Monday, February 3, 2020

Day 43: The Beginning of Something Bad....

August 27: I woke up to a beautiful morning, ate breakfast and packed up like usual. I took a brief detour a mile or so up the trail where the trail passed a horse camp and ranger cabin. The ranger cabin was locked up tight and nobody was camped nearby, but a sign pointed to a wilderness toilet and as rare as those are out here, I figured I should make use of it while I can.

Along the way, I ran into a deer. It was in the trees and shaded and I had trouble getting photos of it so early in the morning. The light just wasn't very good.

Then I did my thing on the toilet as the deer watched. Pervert!

The toilet was an open-air experience. No walls. Just a small stool to sit on over a hole in the ground. Everything went well, although I was a little surprised when the last half of the poop came out a little softer than I would have expected. Too much detail? Yeah, okay.... Probably....

Privacy was minimal, but the ventilation system was amazing!

Let's continue.... The trail through the Pasayten Wilderness continued to be in fairly good condition and I hiked the next four hours pretty much non-stop. Which was unusual--usually I would stop for a short break after two or three hours to grab a snack but I didn't feel particularly hungry so I just kept hiking.

The biggest obstacle was the huge burn area. There weren't a lot of blowdowns across the trail--thank goodness for small favors!--but the sun was warm and there was no escaping it. And sometimes, the trail was hard to see in severely burned areas. Much of the burn area looked like it could have happened last year and even flowers and vegetation hadn't grown back yet. So it was sometimes hard to distinguish between the trail and non-trail areas.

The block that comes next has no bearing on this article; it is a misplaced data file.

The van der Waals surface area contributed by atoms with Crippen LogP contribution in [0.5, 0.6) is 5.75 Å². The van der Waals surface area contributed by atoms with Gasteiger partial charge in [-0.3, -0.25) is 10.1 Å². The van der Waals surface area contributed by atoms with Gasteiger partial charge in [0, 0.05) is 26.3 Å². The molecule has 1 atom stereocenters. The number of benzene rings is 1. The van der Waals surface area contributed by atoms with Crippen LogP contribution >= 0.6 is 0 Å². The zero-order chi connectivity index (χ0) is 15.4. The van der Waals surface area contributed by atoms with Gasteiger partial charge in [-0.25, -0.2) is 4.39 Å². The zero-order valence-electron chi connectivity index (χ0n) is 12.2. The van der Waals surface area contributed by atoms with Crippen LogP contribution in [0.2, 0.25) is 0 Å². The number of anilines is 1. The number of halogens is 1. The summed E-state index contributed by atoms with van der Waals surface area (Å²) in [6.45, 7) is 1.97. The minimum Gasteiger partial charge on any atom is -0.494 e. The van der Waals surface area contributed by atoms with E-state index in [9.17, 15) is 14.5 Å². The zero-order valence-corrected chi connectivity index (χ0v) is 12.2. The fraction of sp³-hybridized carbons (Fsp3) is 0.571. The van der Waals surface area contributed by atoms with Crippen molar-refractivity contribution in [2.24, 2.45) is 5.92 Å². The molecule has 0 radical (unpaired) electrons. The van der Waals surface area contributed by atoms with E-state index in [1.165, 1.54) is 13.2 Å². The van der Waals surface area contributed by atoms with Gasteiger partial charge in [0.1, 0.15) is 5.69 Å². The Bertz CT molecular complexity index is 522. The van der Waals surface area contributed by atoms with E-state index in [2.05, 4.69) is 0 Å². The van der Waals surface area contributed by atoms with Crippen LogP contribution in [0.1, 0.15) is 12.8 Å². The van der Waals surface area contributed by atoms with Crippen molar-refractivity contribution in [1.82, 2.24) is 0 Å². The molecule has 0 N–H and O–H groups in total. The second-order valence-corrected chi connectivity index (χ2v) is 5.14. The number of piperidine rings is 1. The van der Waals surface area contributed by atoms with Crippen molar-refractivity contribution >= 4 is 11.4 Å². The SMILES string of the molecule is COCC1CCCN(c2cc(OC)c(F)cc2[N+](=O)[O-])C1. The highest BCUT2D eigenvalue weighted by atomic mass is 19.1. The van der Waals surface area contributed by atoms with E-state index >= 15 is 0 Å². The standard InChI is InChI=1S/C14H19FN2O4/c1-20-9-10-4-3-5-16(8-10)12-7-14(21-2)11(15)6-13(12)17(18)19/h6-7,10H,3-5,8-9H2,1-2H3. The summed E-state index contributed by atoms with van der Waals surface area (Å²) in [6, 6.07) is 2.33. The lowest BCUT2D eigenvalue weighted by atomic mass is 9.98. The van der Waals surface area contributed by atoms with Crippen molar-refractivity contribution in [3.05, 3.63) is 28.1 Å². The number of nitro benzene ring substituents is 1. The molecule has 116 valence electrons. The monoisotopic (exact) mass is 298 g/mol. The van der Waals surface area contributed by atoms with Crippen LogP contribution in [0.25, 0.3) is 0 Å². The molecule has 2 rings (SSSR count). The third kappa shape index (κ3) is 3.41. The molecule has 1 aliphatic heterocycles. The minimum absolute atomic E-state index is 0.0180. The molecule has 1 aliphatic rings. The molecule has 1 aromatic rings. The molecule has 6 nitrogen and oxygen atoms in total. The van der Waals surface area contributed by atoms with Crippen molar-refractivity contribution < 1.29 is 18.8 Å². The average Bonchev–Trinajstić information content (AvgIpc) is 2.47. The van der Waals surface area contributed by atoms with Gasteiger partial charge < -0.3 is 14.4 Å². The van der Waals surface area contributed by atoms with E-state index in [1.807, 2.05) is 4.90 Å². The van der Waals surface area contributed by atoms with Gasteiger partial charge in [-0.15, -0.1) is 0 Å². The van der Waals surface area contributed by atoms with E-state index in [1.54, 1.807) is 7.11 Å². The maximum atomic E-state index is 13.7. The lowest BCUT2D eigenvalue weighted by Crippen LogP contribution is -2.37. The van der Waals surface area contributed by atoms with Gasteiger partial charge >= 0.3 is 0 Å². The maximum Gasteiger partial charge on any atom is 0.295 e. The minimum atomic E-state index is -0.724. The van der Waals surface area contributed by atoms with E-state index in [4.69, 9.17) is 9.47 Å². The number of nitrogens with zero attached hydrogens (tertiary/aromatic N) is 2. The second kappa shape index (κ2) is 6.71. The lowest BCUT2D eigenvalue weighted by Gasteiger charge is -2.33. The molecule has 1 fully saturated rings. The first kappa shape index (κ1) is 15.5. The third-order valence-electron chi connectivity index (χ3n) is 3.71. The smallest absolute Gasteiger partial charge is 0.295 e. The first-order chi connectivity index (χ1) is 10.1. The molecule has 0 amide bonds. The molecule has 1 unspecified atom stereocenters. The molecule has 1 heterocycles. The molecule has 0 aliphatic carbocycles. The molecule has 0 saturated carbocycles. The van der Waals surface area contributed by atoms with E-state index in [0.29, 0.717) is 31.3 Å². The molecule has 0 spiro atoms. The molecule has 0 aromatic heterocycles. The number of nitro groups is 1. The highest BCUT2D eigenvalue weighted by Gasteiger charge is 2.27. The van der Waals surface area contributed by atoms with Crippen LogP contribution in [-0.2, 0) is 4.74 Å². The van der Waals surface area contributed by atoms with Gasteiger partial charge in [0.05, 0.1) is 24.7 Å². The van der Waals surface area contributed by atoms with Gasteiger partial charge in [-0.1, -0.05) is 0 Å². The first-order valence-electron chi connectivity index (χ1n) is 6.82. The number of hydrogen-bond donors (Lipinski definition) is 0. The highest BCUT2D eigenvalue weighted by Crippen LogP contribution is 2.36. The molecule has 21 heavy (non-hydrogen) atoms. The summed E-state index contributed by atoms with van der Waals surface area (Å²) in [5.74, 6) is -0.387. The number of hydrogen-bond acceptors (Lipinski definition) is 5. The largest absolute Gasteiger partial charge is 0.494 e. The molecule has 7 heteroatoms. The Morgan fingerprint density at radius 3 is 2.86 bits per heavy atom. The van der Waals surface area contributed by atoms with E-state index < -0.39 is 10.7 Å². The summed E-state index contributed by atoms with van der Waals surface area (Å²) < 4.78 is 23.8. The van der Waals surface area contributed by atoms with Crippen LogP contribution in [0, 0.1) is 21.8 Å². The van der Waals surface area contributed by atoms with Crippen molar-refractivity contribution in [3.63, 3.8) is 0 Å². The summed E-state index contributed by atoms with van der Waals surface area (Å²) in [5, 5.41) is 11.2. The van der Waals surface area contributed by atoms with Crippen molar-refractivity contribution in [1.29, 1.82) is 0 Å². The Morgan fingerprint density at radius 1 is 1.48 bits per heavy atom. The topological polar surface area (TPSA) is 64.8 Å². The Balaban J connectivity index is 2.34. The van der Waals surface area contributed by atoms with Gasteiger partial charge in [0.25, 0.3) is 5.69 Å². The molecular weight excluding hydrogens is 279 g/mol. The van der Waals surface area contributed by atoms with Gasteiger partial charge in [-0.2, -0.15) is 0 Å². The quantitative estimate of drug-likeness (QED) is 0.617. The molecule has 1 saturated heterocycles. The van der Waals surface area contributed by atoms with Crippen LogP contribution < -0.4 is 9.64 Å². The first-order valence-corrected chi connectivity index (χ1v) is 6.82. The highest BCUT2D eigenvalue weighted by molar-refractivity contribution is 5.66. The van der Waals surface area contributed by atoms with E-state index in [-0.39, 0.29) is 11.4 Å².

Then the trail descended 2000 feet to the Ashnola River which I had to ford. It wasn't a problematic ford. Maybe 6-8 inches deep with slow, languid water. The trail down to the creek was the biggest change in elevation since I had entered the Pasayten Wilderness.

I took a break by the creek, then started the long march back up the other side.

The ford wasn't a big deal. Just some wet feet but no real issue!

Late in the afternoon, I stopped by a creek under a single tree that had somehow managed to escape the wildfires so provided a small bit of shade. I was well ahead of schedule having taken few snack breaks and decided to lounge around until the shade moved and my position was in the sun again--which eventually took about two hours although I didn't know exactly how long it would be when I started my break.

But I felt like having a long break. I wasn't tired, but I kind of felt crappy all day. Not for any particular reason except for being tired of the trail. I had really enjoyed the scenery yesterday, but the burn area didn't excite me as much. And I was lonely. I hadn't seen a person all day. Not one, single person. (Nor would I see anyone the rest of the day--although I couldn't have known that at this time.)

To kill the time, I cooked one of my dinners, read a book and watched The Office on my phone while my solar charger was in the sun collecting all of that sunlight. May as make use of it while I could!